What Should We Learn from the Holocaust Museum Shooting?
Yesterday’s horrific shooting in the US Holocaust Museum was clearly an anti-Semitic act. The shooter, James Von Brunn, was a white supremacist and anti-Semite who served jail time for trying to place the Federal Reserve Board of Governors under “citizens’ arrest.” He was nominated on a white supremacist website for “White Racialist Treasure.”
Rev. David L. Ostendorf points out on the Imagine 2050 website that whenever something like this happens we rush to call it an isolated incident. But if it happens every week then we are not talking about isolated incidents, rather we are talking about a pattern. Anti-Semitism is such an ancient concept that “it’s not even given thought any more.” Instead of burying our heads in the sand, we should be fighting against all expressions of anti-Semitism or hatred towards others.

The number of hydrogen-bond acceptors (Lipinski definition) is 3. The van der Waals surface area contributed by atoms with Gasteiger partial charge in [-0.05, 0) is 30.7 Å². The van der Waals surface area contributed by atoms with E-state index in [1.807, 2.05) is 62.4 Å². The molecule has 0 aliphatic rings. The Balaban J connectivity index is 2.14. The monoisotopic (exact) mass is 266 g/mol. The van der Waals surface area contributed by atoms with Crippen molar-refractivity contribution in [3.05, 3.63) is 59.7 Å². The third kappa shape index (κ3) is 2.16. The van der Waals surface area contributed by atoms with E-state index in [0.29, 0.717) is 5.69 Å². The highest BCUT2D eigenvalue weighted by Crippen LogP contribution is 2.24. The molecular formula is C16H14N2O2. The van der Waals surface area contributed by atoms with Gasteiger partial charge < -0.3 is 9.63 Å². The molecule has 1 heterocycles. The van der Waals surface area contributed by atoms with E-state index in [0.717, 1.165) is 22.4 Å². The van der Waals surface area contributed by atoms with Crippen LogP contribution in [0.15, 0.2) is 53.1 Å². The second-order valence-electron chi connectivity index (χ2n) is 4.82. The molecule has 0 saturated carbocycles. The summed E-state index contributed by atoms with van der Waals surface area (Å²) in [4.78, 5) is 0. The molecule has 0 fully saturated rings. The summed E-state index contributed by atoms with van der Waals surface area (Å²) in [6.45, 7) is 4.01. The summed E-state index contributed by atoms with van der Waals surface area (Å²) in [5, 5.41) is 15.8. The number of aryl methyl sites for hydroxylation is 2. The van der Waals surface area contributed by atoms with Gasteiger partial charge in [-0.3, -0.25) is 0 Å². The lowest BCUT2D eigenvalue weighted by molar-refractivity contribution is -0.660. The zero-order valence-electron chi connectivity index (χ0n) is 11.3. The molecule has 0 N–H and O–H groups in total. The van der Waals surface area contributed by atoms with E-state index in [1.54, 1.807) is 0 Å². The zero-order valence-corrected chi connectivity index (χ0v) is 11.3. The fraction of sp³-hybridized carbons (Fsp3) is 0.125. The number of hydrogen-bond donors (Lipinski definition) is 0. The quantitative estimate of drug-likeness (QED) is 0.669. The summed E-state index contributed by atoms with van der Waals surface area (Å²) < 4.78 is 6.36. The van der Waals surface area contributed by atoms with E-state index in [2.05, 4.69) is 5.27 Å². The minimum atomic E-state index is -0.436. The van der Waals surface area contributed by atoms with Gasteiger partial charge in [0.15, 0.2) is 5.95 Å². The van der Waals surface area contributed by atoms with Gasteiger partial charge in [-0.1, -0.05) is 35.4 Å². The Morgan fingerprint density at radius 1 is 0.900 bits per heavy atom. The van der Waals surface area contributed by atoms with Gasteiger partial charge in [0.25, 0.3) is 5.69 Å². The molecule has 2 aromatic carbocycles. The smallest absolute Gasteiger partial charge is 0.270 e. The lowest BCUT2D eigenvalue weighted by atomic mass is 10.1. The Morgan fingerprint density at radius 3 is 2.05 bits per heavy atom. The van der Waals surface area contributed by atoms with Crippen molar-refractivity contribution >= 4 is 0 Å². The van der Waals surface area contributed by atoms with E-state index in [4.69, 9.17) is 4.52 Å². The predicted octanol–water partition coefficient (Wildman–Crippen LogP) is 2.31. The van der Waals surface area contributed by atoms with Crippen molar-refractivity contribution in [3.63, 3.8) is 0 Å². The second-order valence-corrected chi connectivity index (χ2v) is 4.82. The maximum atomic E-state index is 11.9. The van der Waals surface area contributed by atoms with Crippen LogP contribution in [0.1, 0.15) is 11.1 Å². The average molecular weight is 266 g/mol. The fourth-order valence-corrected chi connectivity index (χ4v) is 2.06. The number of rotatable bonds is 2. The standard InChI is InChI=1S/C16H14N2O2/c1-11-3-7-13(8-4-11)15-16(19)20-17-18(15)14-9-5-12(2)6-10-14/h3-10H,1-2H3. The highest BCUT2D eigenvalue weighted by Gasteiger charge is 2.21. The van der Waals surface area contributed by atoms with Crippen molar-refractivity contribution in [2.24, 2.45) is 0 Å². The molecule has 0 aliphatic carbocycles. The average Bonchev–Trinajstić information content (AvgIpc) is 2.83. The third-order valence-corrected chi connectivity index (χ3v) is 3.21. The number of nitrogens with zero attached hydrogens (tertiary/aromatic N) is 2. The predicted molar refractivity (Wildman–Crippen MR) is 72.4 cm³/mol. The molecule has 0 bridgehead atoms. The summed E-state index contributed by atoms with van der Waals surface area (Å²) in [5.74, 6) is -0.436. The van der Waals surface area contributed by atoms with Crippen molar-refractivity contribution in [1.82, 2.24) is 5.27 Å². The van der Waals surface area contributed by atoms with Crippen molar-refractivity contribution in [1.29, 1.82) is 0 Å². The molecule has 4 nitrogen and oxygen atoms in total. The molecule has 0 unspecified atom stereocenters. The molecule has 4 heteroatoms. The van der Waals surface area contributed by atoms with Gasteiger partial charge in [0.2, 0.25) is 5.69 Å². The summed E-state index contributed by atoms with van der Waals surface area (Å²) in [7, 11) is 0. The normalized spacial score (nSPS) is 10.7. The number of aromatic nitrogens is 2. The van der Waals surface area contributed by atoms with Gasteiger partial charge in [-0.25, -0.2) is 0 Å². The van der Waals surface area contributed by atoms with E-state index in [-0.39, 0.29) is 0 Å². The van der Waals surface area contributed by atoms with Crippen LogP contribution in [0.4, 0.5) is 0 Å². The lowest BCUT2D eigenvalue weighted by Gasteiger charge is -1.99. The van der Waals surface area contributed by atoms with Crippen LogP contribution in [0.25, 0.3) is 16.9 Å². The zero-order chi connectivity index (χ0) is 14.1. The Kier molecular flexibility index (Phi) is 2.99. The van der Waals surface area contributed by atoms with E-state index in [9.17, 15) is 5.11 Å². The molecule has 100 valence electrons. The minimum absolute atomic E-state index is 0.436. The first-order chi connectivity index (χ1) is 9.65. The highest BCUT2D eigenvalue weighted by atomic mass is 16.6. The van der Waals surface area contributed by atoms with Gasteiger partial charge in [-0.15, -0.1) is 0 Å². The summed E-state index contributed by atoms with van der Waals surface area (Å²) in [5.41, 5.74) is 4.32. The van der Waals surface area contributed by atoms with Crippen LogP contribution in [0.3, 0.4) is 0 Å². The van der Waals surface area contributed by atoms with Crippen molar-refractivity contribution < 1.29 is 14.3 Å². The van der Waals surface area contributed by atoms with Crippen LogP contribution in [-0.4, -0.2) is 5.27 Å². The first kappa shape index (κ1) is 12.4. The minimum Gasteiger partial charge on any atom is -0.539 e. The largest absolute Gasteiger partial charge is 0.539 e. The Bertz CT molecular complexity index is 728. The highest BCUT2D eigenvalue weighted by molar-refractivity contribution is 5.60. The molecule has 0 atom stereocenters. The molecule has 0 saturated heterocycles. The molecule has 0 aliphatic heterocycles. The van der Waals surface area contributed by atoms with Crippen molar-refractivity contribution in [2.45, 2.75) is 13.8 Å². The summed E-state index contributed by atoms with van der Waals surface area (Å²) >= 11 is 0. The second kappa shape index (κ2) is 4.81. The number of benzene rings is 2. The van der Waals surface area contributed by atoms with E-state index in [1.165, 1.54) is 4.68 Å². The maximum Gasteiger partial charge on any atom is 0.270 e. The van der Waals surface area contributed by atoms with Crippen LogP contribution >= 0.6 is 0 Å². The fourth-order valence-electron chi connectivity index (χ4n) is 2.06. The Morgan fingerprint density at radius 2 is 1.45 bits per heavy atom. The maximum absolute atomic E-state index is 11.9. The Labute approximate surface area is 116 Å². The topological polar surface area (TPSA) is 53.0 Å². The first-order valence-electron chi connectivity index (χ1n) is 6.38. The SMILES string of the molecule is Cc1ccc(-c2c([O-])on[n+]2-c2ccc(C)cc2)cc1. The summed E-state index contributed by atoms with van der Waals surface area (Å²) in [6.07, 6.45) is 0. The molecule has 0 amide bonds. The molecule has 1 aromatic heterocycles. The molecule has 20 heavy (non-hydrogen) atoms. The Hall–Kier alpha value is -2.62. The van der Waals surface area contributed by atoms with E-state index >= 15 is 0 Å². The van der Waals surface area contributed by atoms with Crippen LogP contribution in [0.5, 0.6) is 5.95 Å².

The Holocaust was allowed to happen precisely because people ignored the signs and talked about “isolated incidents.” A few anti-Jewish laws here and there were not going to break European Jewry, nor were the psychotic ramblings of a madman. By the time Jews woke up to the fact that the modern world had not abandoned its hatred of the Jews it was too late.
Another Holocaust is not likely to be on the cards, but that doesn’t mean that anti-Semitism cannot worsen and affect the lives of Jews living in the United States (and for that matter, anywhere in the world). For this reason, vigilance is extremely important. Yelling from the rooftops that this is not OK is important. Continuing to spread the message of the Holocaust Museum – tolerance and the abandonment of hatred – is vital.